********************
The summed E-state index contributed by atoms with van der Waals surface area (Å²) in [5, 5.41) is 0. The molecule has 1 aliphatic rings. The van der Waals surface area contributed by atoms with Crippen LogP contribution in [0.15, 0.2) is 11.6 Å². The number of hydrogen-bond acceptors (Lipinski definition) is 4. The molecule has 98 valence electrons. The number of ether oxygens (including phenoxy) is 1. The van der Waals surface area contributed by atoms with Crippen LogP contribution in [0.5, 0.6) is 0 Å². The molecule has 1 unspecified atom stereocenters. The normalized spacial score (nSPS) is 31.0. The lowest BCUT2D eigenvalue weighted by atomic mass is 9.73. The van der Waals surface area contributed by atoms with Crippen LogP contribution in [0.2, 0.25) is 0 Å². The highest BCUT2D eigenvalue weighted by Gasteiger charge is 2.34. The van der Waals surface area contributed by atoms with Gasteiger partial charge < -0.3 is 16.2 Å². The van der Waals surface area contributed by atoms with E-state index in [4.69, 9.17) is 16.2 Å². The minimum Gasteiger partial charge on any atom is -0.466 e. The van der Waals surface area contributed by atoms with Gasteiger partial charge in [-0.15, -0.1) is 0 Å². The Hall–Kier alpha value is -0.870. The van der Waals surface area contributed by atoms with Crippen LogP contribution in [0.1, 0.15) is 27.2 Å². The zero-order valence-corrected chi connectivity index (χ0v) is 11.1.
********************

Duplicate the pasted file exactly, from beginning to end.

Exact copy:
The summed E-state index contributed by atoms with van der Waals surface area (Å²) in [5, 5.41) is 0. The molecule has 1 aliphatic rings. The van der Waals surface area contributed by atoms with Crippen LogP contribution in [0.15, 0.2) is 11.6 Å². The number of hydrogen-bond acceptors (Lipinski definition) is 4. The molecule has 98 valence electrons. The number of ether oxygens (including phenoxy) is 1. The van der Waals surface area contributed by atoms with Crippen LogP contribution in [0.5, 0.6) is 0 Å². The molecule has 1 unspecified atom stereocenters. The normalized spacial score (nSPS) is 31.0. The lowest BCUT2D eigenvalue weighted by atomic mass is 9.73. The van der Waals surface area contributed by atoms with Crippen LogP contribution in [0.2, 0.25) is 0 Å². The highest BCUT2D eigenvalue weighted by Gasteiger charge is 2.34. The van der Waals surface area contributed by atoms with Gasteiger partial charge < -0.3 is 16.2 Å². The van der Waals surface area contributed by atoms with E-state index in [4.69, 9.17) is 16.2 Å². The minimum Gasteiger partial charge on any atom is -0.466 e. The van der Waals surface area contributed by atoms with Gasteiger partial charge in [-0.15, -0.1) is 0 Å². The Hall–Kier alpha value is -0.870. The van der Waals surface area contributed by atoms with Crippen LogP contribution in [0.1, 0.15) is 27.2 Å². The zero-order valence-corrected chi connectivity index (χ0v) is 11.1.